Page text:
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In bloom: 5 ways to decorate with fresh flowers
Whether you're lucky enough to have someone give you flowers, or you buy them as a treat for yourself (or maybe you're a talented person who grows your own in the garden), there's nothing like having fresh blooms around the place.
Here are five ideas for decorating with cut flowers, plus some practical inspiration for keeping them fresh and happy as long as possible.
The Classic Solo Glass Vase
It's a classic for a reason - a simple large glass vase can show off pretty much any kind of foliage, and looks great in any style of home. This type of vase is the go-to for a good old mixed bunch. But don't just fill up the water and stick it in there. Let's stick it in there with finesse.
First, separate your bunch and strip away any plant material that will sit below the water line, then trim stems at an angle (you can trim again every three or four days to keep them fresh for longer). Grab your greenery first (leaves, ferns or other foliage) and place in the vase, criss-crossing stems to create structure.
Decide which bloom will be your 'feature' flower (maybe a particularly big or colourful one) and place it in the middle, then bulk out with other 'supporting' flowers. Keep turning the vase around as you go and fill in any blank spots. Then top up with water and step back and admire your handiwork!
The Eclectic Collection
Most of us acquire our homewares over time and we might end up with a bit of a mismatched collection. Maybe you inherited some cut crystal from your nanna, or an old housemate left behind a vessel or two. Maybe you've splashed out and bought yourself some new vases more recently. Well - they all tell a story. Why not group them together and embrace the eclectic vibe?
This approach works best when a single bunch won't fit in a single vase. Or just when you have too many flowers to enjoy at once! Experiment with different colours, sizes, shapes and materials when it comes to the vases - complement or clash, it's up to you - and keep it simple when it comes to the blooms. Arrange just one or two types of flower in each vase, and group by colour.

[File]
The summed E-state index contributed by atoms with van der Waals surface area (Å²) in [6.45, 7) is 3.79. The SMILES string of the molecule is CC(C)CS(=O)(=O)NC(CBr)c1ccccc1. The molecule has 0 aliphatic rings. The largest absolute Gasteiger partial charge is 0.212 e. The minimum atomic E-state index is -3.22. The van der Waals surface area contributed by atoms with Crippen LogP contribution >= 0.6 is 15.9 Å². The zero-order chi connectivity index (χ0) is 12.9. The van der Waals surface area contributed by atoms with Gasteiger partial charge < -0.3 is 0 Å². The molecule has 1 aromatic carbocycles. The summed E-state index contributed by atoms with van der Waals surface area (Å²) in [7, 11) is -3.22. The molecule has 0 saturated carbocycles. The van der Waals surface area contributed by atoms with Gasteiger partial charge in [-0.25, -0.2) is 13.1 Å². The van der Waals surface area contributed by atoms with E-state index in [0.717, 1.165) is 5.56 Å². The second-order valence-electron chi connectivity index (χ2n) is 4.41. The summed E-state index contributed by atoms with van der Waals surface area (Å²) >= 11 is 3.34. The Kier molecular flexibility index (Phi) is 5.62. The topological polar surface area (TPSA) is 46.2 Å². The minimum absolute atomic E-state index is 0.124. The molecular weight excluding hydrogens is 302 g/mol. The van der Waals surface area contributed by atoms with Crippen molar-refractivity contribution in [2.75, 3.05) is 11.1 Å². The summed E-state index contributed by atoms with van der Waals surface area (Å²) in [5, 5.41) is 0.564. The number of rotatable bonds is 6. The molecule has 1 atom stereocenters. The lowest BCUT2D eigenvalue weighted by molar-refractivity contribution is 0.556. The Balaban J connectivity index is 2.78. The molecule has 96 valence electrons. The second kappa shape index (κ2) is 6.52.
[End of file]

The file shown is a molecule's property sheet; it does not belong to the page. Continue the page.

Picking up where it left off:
The Mason Jar Approach
Not all of us have a collection of vases to hand. (They're not something you tend to use every day, after all.) But even if you do, there's something charming and casual about a floral arrangement in a mason jar. Whether it's upcycled, swiped from the canning cupboard or bought especially, mason jars are still a cheery option for flower display.
As with all cut flowers, these ones will be thirsty. If your posy came from the florist with flower food, add some to the water in each jar. If not, you can whip up a DIY batch by mixing one litre of water with two tablespoons of lemon juice, one tablespoon of sugar and half a teaspoon of bleach. Change the water every two or three days to keep your blooms fresh for longer.
The Mini Arrangement
Here's a tip: if you have a big vase, you need a big arrangement of flowers to fill it up. If you have a small vase, you only need a small amount of foliage to create a cheery scene. And if you go for mini bottles, well, throw in a couple of leaves or a single little sprig and you're done.
Mini glass bottles are a chic way to bring some tiny, delicate foliage into your home - they're easily available and can also be collected over time. (Try upcycling old perfume bottles and miniature jars to mix in with newer vessels.) Look out for interesting leaves around the garden that can be displayed in the mini bottles. Or tiny feminine blooms like baby's breath or wattle.
The Box Of Blooms
Got badly mismatched flower vessels? Or maybe you're just sticking blooms into drinking glasses and mugs because everything else is full? Pop them all in a box and no-one will ever know.
A charming wooden crate or box is great to house flowers for a dining table centrepiece (at least you can see over it!) Or just for regular placement on a mantel, desk or coffee table. It's modern and casual, and makes the most of shorter mixed blooms.
Plus, when it's not holding flowers, the box can do double duty as general storage around the house. Because everyone needs an extra place to shove magazines, remote controls and other random stuff.
Relaxed and eclectic is the go here, so use a mix of foliage and don't worry too much if it looks a bit messy. If you're really concerned about seeing the clashing vases inside, you could even line the crate with fabric for extra camouflage. Or just embrace that mixed-up look!
Classic solo vase photo shows: Bouclair Chic Bloom Large Glass Vase 36cm in clear
Eclectic collection photo shows: (L-R) Bouclair Calm Moment Cement Table Vase in grey, Bouclair Chic Bloom Large Glass Vase 36cm in clear, Ombre Home Classic Chic Speckle Small Vase in white, Ombre Home Mediterranean Summer Vase #2 in royal blue, Bouclair Fall Blush Glass Vase in smokey grey
Mason jar approach photo shows: Mason Preserving Jars in various sizes
Mini arrangement photo shows: Shamrock Naturals Mini Glass Bottles in clear
Box of blooms photo shows: Francheville Small Wood Crate Storage Box in natural